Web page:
Shui Xian Mi Xiang ‘Honey Aroma’ from 60-Year-Old Tea Bushes

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Oolong Tea
yan cha

 

Shui Xian Mi Xiang
from 60-year-old tea bushes

 

Appearance: flat, thick, open-twist style leaf, dark cordovan brown and no contrasting tip
Style/Shape: long, uniform, strip-style leaf
Plucking Style: hand-plucked
Cultivar: Shui Xian
Oxidation: 40-45% oxidation
Roasting: medium charcoal roasting
Flavor: earth and nuts and the suggestion of honey and brown sugar
Aroma: rich, vegetal green-squash-like aroma, light charcoal-fired aroma
Liquor: dark brown tinged with red highlights

 

Wu Yi Shan
Fujian Province, China

2016 Spring Pluck

Note on Steeping Oolong:

Oolongs are traditionally ‘rinsed’ before being steeped. This is done with a quick application of hot water that is poured over the tea in the gaiwan or teapot and then immediately discarded. The rinse water is not drunk – its purpose is to help the leaves begin to open during steeping. Use  additional appropriately-heated water for the 1st steeping and subsequent re-steepings.

 

Western-style steeping in a medium-large sized teapot: 20-32 ounces:

Use 1.75 Tablespoons (2-3 grams) of tea per each 6 oz water
Rinse the tea in your teapot with a quick application of hot water
Immediately discard this liquid
Add additional hot water to start the 1st steeping
Re-steep 2-3 infusions at 2-3 minutes each
Water temperature should be 195°F-205°F

 

Asian-style steeping in a small teapot under 10 oz or a gaiwan:

 

Use 3.5 Tablespoons (4-6 grams) of tea per each 6 oz water
Rinse the tea in your teapot with a quick application of hot water
Immediately discard this liquid
Add additional hot water to start the 1st steeping
Re-steep 6-8 infusions (or more!) at 10 seconds to 1 minute each
Water temperature should be 195°F-205°F

The Shui Xian cultivar is one of the most-loved and often grown tea bushes for the manufacture of Wuyi Shan yan cha. This cultivar is high in flavor with a pleasing taste and clean finish that leaves the palate refreshed and stimulated.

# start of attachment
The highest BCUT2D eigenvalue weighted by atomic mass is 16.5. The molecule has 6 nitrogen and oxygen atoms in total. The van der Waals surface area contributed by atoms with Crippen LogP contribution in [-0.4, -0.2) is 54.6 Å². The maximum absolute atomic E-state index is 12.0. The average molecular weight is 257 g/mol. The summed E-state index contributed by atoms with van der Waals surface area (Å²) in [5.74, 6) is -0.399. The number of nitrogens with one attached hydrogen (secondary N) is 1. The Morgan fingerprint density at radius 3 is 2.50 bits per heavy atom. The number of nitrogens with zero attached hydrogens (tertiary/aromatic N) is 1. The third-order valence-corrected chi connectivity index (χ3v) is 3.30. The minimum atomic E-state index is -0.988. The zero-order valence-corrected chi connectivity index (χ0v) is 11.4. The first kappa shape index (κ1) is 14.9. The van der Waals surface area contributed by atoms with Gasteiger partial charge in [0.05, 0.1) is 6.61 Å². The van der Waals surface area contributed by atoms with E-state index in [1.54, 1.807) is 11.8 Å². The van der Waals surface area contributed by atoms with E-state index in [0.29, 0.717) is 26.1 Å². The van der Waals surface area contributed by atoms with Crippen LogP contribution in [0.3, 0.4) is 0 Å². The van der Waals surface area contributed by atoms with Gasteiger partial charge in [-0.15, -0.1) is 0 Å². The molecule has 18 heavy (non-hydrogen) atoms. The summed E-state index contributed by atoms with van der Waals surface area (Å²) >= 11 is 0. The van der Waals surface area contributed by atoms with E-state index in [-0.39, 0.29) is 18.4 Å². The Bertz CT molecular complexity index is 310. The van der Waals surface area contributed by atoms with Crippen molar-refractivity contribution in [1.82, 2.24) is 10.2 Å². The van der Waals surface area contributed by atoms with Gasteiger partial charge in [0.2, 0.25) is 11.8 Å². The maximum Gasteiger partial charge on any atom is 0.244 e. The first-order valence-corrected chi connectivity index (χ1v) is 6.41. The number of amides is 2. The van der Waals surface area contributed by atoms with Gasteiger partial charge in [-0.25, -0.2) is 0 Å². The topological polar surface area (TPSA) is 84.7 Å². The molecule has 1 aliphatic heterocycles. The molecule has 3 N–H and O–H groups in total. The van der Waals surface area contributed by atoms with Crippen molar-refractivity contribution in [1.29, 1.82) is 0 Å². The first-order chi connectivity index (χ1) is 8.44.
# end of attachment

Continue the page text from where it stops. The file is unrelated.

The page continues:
Shui Xian is a wonderful oolong for aging because the clearly defined taste of the cultivar develops nuance and complexity as the flavor components enrich with time. Shui Xian is a stronger tasting oolong than other similar-styled oolongs from this same area, such as Da Hong Pao or Rou Gui, and the inherent flavor of this varietal ages and keeps without becoming either muddy or confusing.

This tea comes from a tea garden that has 60-year old Shui Xian tea bush varietal plants exclusively. The age of the bushes adds to the overall flavor goodness of this particular Shui Xian. The tea leaf has developed a nice mineral-taste gained from the soil conditions in the tea garden.  The leaves are thick and full and the tea is very clean and intact from careful handling.

This tea is from the prime oolong-producing region of northern Fujian Province. This tea was  fired (slowly dried and finished) in a bamboo basket over a low ember charcoal fire. The process of charcoal firing takes place slowly for several hours over very low heat. In some cases, the tea is fired multiple times to achieve the flavor that the tea maker wants. In addition to drying and finishing the leaf, charcoal firing adds character and flavor to the leaf and stabilizes the leaf increasing mellowness and complexity as the tea ages. Charcoal roasting is one of the trademarks of traditional Wu Yi Shan oolong.

This Shui Xian is named Mi Xian which means ‘honey aroma’ The underlying flavor profile of this tea suggests earth and nuts, and there is sweetness present, too, of honey and brown sugar. A medium-oxidation and medium-roasting gives the tea a nicely balanced style that highlights both the taste of the leaf and the charcoal roasting.

Shui Xian is delicious any time of year, but is especially satisfying when the weather turns cold and windy.

 

Want to know more?

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